Communal Discord, Child Abduction, and Rape in the Later Middle Ages

Hardcover | December 15, 2007

byJeremy Goldberg

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Did medieval women have the power to choose? This is a question at the heart of this book which explores three court cases from Yorkshire in the decades after the Black Death. Alice de Rouclif was a child heiress made to marry the illegitimate son of the local abbot and then abducted by her feudal superior. Agnes Grantham was a successful businesswoman ambushed and assaulted in a forest whilst on her way to dine with the Master of St Leonard’s Hospital. Alice Brathwell was a respectable widow who attracted the attentions of a supposedly aristocratic conman. These are their stories.

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Did medieval women have the power to choose? This is a question at the heart of this book which explores three court cases from Yorkshire in the decades after the Black Death. Alice de Rouclif was a child heiress made to marry the illegitimate son of the local abbot and then abducted by her feudal superior. Agnes Grantham was a success...

Jeremy Goldberg is Reader in Medieval History at the University of York and author of Women, Work and Life Cycle in a Medieval Economy (1992), Women in England c. 1275-1525: Documentary Sources (1995) and Medieval England: A Social History 1250-1550 (2004). He is a leading authority on medieval social and gender history.
Format:HardcoverDimensions:256 pages, 8.5 × 5.5 × 0.62 inPublished:December 15, 2007Publisher:Palgrave MacmillanLanguage:English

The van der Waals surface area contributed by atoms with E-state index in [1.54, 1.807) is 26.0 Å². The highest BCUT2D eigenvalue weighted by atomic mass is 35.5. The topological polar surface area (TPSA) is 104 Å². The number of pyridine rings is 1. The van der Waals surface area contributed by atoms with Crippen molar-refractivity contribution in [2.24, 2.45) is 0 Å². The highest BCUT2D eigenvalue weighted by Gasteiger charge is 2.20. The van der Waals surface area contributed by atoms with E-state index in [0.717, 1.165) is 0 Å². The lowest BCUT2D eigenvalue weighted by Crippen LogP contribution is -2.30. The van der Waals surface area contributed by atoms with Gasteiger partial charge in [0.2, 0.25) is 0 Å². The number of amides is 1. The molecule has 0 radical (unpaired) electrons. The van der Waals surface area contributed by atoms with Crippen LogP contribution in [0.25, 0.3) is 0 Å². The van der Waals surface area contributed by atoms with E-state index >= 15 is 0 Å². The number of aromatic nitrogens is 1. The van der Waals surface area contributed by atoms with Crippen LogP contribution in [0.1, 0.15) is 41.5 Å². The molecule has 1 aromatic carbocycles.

The following ISBNs are associated with this title:

ISBN - 10:0230602940

ISBN - 13:9780230602946

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Table of Contents

Alice de Rouclif: An Eventful Childhood * William Pottell: Stories and Storytellers * Ellen Taliour: Gender and the Remembrance of Times Past * Robert Thewed: The Ties of Tenure and Locality * Anabilla Wastelyne: The Ties of Kinship * Dom. William Marrays: Stories and Readers * Alice Through the Looking Glass * Brewing Trouble: The Devout Widow’s Tale * Patriarchy, Civic Identity and the Widow of Doncaster         

Editorial Reviews

"Goldberg's book has a little of everything - detailed archival work, courtroom drama, theoretical speculation, microhistory, macrohistory, every social class possible and plenty of gender groups, biography, and late medieval England, all in the service of a question about the legal history of rape. It's like a stylistic melding of Natalie Zemon Davis's Martin Guerre with Duby's William Marshal: Flower of Chivalry. The cast of characters in the beginning is a great touch." - Bonnie Wheeler, English and Medieval Studies, Southern Methodist University "The book gives us a good picture of how a court case of this sort worked in practice, with lots of insights into actual and potential complications on the societal and legal levels." - Speculum "Goldberg's study will be of great interest to specialists of pre-modern canon law, especially in regard to women's right to choose to marry or to have sex, as well as to the power men may exercise over them. In this regard, Jermey Goldberg's thorough investigation is truly illuminating, not only for its patient and precise reconstructions but also for its numerous and extremely carefully examined sources, and for the forty pages of endnotes that constitute a fascinating cornucopia of further reflections and discussions." - Studies in Medieval and Renaissance Teaching